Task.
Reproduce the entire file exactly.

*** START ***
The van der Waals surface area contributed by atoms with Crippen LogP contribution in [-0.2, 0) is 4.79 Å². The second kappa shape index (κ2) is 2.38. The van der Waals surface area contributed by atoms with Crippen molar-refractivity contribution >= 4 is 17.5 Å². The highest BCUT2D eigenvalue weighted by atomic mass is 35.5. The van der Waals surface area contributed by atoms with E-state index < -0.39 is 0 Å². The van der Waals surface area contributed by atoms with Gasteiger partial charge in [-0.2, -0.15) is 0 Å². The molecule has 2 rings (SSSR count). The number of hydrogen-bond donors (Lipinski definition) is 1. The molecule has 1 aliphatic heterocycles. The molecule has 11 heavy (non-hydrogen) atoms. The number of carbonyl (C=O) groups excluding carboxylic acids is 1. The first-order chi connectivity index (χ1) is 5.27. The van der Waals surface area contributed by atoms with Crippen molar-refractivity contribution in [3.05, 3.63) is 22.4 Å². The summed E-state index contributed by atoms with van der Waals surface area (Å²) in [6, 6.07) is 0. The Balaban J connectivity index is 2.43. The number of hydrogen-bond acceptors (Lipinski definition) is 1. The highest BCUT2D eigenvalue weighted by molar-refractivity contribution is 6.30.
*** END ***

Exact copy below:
The van der Waals surface area contributed by atoms with Crippen LogP contribution in [-0.2, 0) is 4.79 Å². The second kappa shape index (κ2) is 2.38. The van der Waals surface area contributed by atoms with Crippen molar-refractivity contribution >= 4 is 17.5 Å². The highest BCUT2D eigenvalue weighted by atomic mass is 35.5. The van der Waals surface area contributed by atoms with E-state index < -0.39 is 0 Å². The van der Waals surface area contributed by atoms with Gasteiger partial charge in [-0.2, -0.15) is 0 Å². The molecule has 2 rings (SSSR count). The number of hydrogen-bond donors (Lipinski definition) is 1. The molecule has 1 aliphatic heterocycles. The molecule has 11 heavy (non-hydrogen) atoms. The number of carbonyl (C=O) groups excluding carboxylic acids is 1. The first-order chi connectivity index (χ1) is 5.27. The van der Waals surface area contributed by atoms with Crippen molar-refractivity contribution in [3.05, 3.63) is 22.4 Å². The summed E-state index contributed by atoms with van der Waals surface area (Å²) in [6, 6.07) is 0. The Balaban J connectivity index is 2.43. The number of hydrogen-bond acceptors (Lipinski definition) is 1. The highest BCUT2D eigenvalue weighted by molar-refractivity contribution is 6.30.